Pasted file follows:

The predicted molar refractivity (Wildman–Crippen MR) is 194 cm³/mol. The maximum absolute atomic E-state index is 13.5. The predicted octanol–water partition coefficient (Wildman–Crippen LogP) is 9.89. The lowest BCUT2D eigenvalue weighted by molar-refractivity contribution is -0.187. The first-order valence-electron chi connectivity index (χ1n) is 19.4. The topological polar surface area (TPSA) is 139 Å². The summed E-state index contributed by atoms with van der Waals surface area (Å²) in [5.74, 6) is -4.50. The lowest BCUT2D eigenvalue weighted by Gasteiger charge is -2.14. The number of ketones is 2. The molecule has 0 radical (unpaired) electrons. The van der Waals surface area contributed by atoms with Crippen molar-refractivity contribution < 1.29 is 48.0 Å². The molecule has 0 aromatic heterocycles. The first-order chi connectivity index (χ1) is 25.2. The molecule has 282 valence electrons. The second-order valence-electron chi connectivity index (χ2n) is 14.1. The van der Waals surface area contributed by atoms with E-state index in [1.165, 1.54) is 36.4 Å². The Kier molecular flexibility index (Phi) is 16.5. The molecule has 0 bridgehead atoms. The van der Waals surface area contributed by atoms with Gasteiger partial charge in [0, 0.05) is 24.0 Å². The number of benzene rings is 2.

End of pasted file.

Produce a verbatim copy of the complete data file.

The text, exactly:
The predicted molar refractivity (Wildman–Crippen MR) is 194 cm³/mol. The maximum absolute atomic E-state index is 13.5. The predicted octanol–water partition coefficient (Wildman–Crippen LogP) is 9.89. The lowest BCUT2D eigenvalue weighted by molar-refractivity contribution is -0.187. The first-order valence-electron chi connectivity index (χ1n) is 19.4. The topological polar surface area (TPSA) is 139 Å². The summed E-state index contributed by atoms with van der Waals surface area (Å²) in [5.74, 6) is -4.50. The lowest BCUT2D eigenvalue weighted by Gasteiger charge is -2.14. The number of ketones is 2. The molecule has 0 radical (unpaired) electrons. The van der Waals surface area contributed by atoms with Crippen molar-refractivity contribution < 1.29 is 48.0 Å². The molecule has 0 aromatic heterocycles. The first-order chi connectivity index (χ1) is 25.2. The molecule has 282 valence electrons. The second-order valence-electron chi connectivity index (χ2n) is 14.1. The van der Waals surface area contributed by atoms with E-state index in [1.165, 1.54) is 36.4 Å². The Kier molecular flexibility index (Phi) is 16.5. The molecule has 0 bridgehead atoms. The van der Waals surface area contributed by atoms with Gasteiger partial charge in [0, 0.05) is 24.0 Å². The number of benzene rings is 2.